- The latest coronavirus update from White House health advisor Dr. Anthony Fauci sounds somewhat alarming — that the newest strain of COVID-19 seems to be more transmissible than ever.
- That news only reinforces the fact that health experts are particularly worried about what the US will face in the coming months, when we have both COVID-19 and flu season to deal with.
- The good news from Dr. Fauci, however, is that this new strain of COVID-19 doesn’t seem to be more virulent, despite its greater transmissibility.
As deadly and destructive as the coronavirus pandemic has been up to this point, with the latest Johns Hopkins data showing that more than 7.5 million Americans having been sickened by the virus thus far while more than 212,000 have died, health experts never expected that the virus would stay the same. They always assumed, in other words, that it would mutate and evolve while it continues to rampage across the population, tweaking itself incrementally along the way.
Change, in fact, has been the watchword associated with the novel coronavirus since health experts first became aware of it. And in a new coronavirus update he shared during a video chat with students and faculty from College of the Holy Cross this week, White House health advisor Dr. Anthony Fauci provided some important insights into how the coronavirus has mutated, how transmissible its newest strain is, and what people need to know about those changes.
One of the main takeaways is that the latest COVID-19 mutation may make the virus able to spread from person-to-person more easily. “There is the assumption, although not completely proven yet, that if anything this is more transmissible,” Fauci warned.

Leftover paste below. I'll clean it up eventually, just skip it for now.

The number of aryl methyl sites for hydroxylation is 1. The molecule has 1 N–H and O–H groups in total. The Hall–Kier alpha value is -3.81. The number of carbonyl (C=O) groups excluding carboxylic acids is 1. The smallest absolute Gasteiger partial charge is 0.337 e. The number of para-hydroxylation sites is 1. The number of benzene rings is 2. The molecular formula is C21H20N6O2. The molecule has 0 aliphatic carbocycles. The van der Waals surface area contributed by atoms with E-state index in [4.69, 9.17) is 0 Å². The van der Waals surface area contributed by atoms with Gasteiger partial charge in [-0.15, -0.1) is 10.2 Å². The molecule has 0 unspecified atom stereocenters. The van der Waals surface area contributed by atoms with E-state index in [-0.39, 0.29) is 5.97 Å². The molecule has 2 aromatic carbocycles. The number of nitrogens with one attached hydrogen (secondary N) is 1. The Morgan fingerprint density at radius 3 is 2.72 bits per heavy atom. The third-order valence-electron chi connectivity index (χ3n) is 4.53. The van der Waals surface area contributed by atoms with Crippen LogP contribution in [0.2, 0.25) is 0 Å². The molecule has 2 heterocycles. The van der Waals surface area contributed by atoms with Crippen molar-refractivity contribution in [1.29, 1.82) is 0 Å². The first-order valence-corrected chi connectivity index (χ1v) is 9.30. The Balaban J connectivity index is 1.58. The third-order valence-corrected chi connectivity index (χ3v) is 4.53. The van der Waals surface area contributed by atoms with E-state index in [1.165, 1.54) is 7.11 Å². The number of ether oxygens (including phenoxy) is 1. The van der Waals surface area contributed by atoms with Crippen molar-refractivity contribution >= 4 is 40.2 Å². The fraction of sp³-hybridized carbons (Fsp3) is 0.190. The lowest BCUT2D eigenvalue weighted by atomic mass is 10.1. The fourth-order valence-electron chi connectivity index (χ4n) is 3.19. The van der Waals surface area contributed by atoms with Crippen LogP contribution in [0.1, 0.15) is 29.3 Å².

In truth, this is a good news/bad news situation. And this is the bad news, per Fauci: “When the scientists examined (the new mutation), they found that that new strain — which is now prevalent throughout the world (after) it kind of bumped the original strain out — and in vitro, not in a person yet — replicates better and binds more efficiently to the receptors on a variety of cells that were grown in culture,” Fauci explains.
News that the virus is able to now spread much more readily comes at probably the worst possible time, given that health experts like Fauci and others have been warning that the US is in store for a so-called “twindemic” this fall and winter. Tens of thousands of new coronavirus cases are still being reported every day, and the arrival of flu season will complicate the response to both viruses exponentially.
The good news from Fauci, however, is that while the latest strain of coronavirus seems much more transmissible, it’s not necessarily more virulent.
“Viruses, when they permeate society, rarely become more virulent,” Fauci said during the video chat. “Generally they become less virulent as they adapt themselves with greater transmissibility.” What’s more, at least for now, scientists like him are saying that the virus hasn’t changed so much that it’s harder to vaccinate against — though the warnings about doubling-down on behaviors like wearing face masks and avoiding crowds are still all the more important as we move into the colder months of the year.